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Backgrounder: Tibet

By  Verge Staff August 11, 2009

Nestled in the Himalayan Region of Pacific-Asia, the Tibet Autonomous Region (TAR) is governed as a territory of China.  

China boasts Tibet’s modernization and burgeoning economy since its rule; but critics accuse China of committing human rights violations and of putting pressure on Tibet’s environment and natural resources.

For a population of just 2.6 million people in an isolated region of the world, Tibetans have had a checkered history.  When the country was invaded by China in 1950, about half of the territory within its borders was combined into neighboring Chinese provinces. In 1965, China named the remaining land the Tibet Autonomous Region (TAR) — but critics say that autonomy doesn’t really exist.

Chinese Rule

Communist leader Mao Zedong first threatened to invade Tibet in 1949 when he formed the People’s Republic of China (though he referred to it as ‘liberating Tibet’). He carried through on his threat just one year later, and in 1951, Tibetan leaders signed a treaty giving up their rights to handle their own external affairs and allowing Chinese military to occupy the country; China, in return, agreed to allow Tibet to keep its existing political scheme.

Despite China’s concession, Tibetans weren’t satisfied with the arrangement; the 1950s brought a Tibetan uprising in which several thousand Tibetans died, though this number is disputed by China. During the uprising, the country’s spiritual leader, the Dalai Lama, came under threat and fled the country in exile; thousands of Tibetans also fled.

China officially established the Tibet Autonomous Region in 1965; but the Cultural Revolution that followed in the 1960s and 70s saw the killing of monks and nuns, and the destruction of monasteries and other religious artifacts. Starting in the 1980s, China relaxed its grip on Tibet and opened up the country to economic investment and modernization. It has also put economic policies in place to encourage Han Chinese to migrate to Tibet. Tibet’s economy has improved in recent years— China calculated the 2003 GDP to be 28 times what it was in 1978— but some Tibetans worry that they won’t be the ones profiting from this wealth; they argue that China is benefiting because Han Chinese migrants are sending their earnings to their families back home.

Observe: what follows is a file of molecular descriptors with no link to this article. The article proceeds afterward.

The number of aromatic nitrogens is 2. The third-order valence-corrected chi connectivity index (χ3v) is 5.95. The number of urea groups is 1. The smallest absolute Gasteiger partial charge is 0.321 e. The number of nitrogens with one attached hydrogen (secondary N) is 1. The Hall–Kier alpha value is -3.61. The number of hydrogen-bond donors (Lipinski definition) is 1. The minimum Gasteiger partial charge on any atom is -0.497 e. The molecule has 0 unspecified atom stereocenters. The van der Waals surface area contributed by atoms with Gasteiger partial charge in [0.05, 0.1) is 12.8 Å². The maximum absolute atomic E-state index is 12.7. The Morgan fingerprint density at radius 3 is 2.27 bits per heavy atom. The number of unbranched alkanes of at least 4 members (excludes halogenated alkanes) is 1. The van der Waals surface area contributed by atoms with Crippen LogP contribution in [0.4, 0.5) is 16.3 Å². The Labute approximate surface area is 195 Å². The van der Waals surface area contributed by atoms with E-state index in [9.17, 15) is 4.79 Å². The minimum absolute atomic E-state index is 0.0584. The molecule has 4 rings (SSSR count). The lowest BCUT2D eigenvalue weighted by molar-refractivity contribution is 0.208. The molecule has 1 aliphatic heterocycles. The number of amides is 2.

Tibet has been a predominantly Buddhist country since the 7th century. The Dalai Lama—meaning ocean of wisdom— is considered the spiritual leader of the faith; he is seen as a living God by his followers. Each Dalai Lama is thought to be a reincarnation of his predecessor. The 14th Dalai Lama, currently in exile in India, was acknowledged to be the reincarnation of his predecessor at the age of two.

China sees Buddhism and the spiritual leader himself as a threat to its occupation. During China’s cultural revolution of the 60s and 70s, the Chinese banned Buddhism in Tibet, a ban that lasted until 1976. During the uprising of 1959, the Chinese launched mortars at the Dalai Lama’s palace, inciting him to flee the country. The second highest Buddhist spiritual figure, the Panchen Lama, is also controversial. The person that the Dalai Lama selected was detained by the Chinese and hasn’t been seen in more than ten years; instead, China has appointed its own selection of the Panchen Lama—a choice that Tibetans reject.

Environment and Economy

Tibet is a land rich in minerals and other natural resources. Seventy percent of the region is grassland, and it holds a number of unique animal and plant species. But before China’s occupation of the country, its resources— particularly its minerals— were never really exploited (mostly due to poor transportation systems). Now, China is being accused of implementing policies that are destructive to Tibet’s environment: its policy of settling nomads is creating areas of grassland that are grazed too much; people are hunting and poaching for commercial use; and many worry that the newly-constructed train from Beijing to Lhasa will cause even more environmental damage. While China has set aside millions of dollars to ensure Tibet’s environmental well-being during and after the construction of the railway, it remains to be seen if that will be enough to protect Tibet’s ecological system.

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Published in Beyond the Guidebook

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